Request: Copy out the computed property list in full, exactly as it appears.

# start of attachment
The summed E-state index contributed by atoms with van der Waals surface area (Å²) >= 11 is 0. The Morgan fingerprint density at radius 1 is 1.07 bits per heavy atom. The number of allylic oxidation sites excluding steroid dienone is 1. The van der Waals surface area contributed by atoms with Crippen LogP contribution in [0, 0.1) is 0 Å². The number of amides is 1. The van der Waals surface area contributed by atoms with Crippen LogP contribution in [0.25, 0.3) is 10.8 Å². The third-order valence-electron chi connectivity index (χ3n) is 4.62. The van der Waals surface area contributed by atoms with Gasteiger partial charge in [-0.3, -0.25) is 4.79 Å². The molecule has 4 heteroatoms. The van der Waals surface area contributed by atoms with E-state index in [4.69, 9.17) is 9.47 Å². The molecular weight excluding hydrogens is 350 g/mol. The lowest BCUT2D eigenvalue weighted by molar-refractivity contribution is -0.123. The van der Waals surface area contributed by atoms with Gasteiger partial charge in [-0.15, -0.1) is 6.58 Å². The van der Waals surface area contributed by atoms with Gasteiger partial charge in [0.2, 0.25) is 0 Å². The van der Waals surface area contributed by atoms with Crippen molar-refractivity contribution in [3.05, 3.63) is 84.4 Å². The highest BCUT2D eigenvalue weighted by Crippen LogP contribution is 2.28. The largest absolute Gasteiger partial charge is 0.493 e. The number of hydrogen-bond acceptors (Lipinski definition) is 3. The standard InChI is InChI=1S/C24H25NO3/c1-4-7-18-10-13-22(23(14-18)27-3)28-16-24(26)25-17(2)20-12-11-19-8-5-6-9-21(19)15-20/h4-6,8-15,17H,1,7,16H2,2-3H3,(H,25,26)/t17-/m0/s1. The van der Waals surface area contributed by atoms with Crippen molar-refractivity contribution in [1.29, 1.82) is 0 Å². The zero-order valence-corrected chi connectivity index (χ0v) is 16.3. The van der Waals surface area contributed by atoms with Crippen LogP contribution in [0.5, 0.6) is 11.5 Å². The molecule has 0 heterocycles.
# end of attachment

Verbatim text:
The summed E-state index contributed by atoms with van der Waals surface area (Å²) >= 11 is 0. The Morgan fingerprint density at radius 1 is 1.07 bits per heavy atom. The number of allylic oxidation sites excluding steroid dienone is 1. The van der Waals surface area contributed by atoms with Crippen LogP contribution in [0, 0.1) is 0 Å². The number of amides is 1. The van der Waals surface area contributed by atoms with Crippen LogP contribution in [0.25, 0.3) is 10.8 Å². The third-order valence-electron chi connectivity index (χ3n) is 4.62. The van der Waals surface area contributed by atoms with Gasteiger partial charge in [-0.3, -0.25) is 4.79 Å². The molecule has 4 heteroatoms. The van der Waals surface area contributed by atoms with E-state index in [4.69, 9.17) is 9.47 Å². The molecular weight excluding hydrogens is 350 g/mol. The lowest BCUT2D eigenvalue weighted by molar-refractivity contribution is -0.123. The van der Waals surface area contributed by atoms with Gasteiger partial charge in [-0.15, -0.1) is 6.58 Å². The van der Waals surface area contributed by atoms with Gasteiger partial charge in [0.2, 0.25) is 0 Å². The van der Waals surface area contributed by atoms with Crippen molar-refractivity contribution in [3.05, 3.63) is 84.4 Å². The highest BCUT2D eigenvalue weighted by Crippen LogP contribution is 2.28. The largest absolute Gasteiger partial charge is 0.493 e. The number of hydrogen-bond acceptors (Lipinski definition) is 3. The standard InChI is InChI=1S/C24H25NO3/c1-4-7-18-10-13-22(23(14-18)27-3)28-16-24(26)25-17(2)20-12-11-19-8-5-6-9-21(19)15-20/h4-6,8-15,17H,1,7,16H2,2-3H3,(H,25,26)/t17-/m0/s1. The van der Waals surface area contributed by atoms with Crippen molar-refractivity contribution in [1.29, 1.82) is 0 Å². The zero-order valence-corrected chi connectivity index (χ0v) is 16.3. The van der Waals surface area contributed by atoms with Crippen LogP contribution in [0.5, 0.6) is 11.5 Å². The molecule has 0 heterocycles.